Homeostatic or Regulatory Effect – Regulation of Body’s Homeostasis to Disease or Abnormal Conditions

Bioelectric Theory – Stimulation of cells of tissue growth & repair

How does acupuncture feel?

Prior to their first treatment, many people do not believe that acupuncture can be painless.  Different sensations such as warmth or pressure may be felt, but the energetic sensation differs from pain.  People often comment that the feeling is unfamiliar but pleasant and relaxing. Many patients are so relaxed they fall asleep during the treatment. Following treatment it is common to feel a tremendous sense of relaxation and calm.

Number of treatments

The benefits of acupuncture build with each treatment. A typical course of treatment can range from 6-12 treatments. As each person is unique, the number of treatments will vary. For most conditions, a series of treatments is required to achieve maximum benefit.  After your initial evaluation, you will be given recommendations on the number and frequency of treatments.

Do I have to believe in acupuncture for it to work?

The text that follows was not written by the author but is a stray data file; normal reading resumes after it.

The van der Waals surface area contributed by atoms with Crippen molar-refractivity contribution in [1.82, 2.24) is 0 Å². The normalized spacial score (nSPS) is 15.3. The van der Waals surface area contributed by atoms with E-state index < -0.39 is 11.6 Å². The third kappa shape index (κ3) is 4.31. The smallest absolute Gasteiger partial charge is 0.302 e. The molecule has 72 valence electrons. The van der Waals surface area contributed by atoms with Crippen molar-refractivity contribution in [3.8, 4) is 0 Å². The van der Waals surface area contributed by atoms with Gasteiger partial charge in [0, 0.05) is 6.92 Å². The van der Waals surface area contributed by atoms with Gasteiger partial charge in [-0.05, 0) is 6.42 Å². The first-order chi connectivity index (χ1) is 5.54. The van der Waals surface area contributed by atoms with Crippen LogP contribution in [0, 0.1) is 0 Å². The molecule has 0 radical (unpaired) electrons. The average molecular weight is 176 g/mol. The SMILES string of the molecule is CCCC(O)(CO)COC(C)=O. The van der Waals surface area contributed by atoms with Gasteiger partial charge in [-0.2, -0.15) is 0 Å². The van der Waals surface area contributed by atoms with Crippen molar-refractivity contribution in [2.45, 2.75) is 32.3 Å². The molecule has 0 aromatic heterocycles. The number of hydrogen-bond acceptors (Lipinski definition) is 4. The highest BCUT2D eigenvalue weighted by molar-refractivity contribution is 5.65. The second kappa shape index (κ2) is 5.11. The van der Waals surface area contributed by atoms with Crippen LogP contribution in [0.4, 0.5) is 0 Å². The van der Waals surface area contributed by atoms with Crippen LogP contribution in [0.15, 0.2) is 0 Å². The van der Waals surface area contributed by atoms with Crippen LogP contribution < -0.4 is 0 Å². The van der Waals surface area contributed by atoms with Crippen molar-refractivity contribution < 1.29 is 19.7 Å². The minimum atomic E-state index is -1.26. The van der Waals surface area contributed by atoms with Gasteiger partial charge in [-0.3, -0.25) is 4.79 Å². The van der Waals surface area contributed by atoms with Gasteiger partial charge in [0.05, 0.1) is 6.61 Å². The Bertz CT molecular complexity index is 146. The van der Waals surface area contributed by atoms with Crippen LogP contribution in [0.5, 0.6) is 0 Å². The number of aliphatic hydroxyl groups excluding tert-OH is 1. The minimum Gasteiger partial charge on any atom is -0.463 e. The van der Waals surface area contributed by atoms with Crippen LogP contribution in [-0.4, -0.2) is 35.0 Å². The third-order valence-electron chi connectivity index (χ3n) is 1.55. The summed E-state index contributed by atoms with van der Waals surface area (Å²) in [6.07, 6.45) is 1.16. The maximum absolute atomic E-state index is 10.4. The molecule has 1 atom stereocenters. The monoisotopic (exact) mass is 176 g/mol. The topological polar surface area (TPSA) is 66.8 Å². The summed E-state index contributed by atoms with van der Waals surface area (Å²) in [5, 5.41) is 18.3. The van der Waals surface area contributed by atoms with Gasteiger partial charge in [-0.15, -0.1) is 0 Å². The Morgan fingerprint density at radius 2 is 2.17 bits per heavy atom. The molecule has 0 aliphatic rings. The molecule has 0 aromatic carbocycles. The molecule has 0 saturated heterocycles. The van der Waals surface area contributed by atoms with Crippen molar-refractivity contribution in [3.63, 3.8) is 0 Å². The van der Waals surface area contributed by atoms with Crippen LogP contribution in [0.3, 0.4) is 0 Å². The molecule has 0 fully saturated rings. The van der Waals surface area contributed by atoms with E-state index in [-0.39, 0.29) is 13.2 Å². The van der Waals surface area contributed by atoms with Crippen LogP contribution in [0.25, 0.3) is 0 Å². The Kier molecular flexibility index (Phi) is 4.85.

No. Acupuncture works whether or not you think it will.  Acupuncture is even used successfully on animals and children. They do not understand or believe in the process yet they get better anyway. Of course a positive attitude helps with any type of therapy but it is not necessary to believe in acupuncture (or to feel it working) for it to work.

What will my first treatment be like?

Upon arrival, you can expect to fill out some paperwork. Together, we will go through your medical history form and complete a Chinese medical intake to determine the root of your condition.

In Chinese medicine, we also use the tongue and pulse as diagnostic tools. A treatment plan is made based upon your history, intake, tongue, and pulse. You will lie down on a massage table, get comfortable, and the needles will be inserted.

– Make sure to eat something light an hour or two before arriving

– Try to avoid the intake of caffeine or pain medications

– Wear loose fitting clothes

– Bring a list of medications you are taking

 

Greendale Wellness Center
Monica Judge, L. Ac., Dipl. Ac., MSOM, BS Nutrition

5651 Broad Street
Greendale, WI 53129
414.736.0830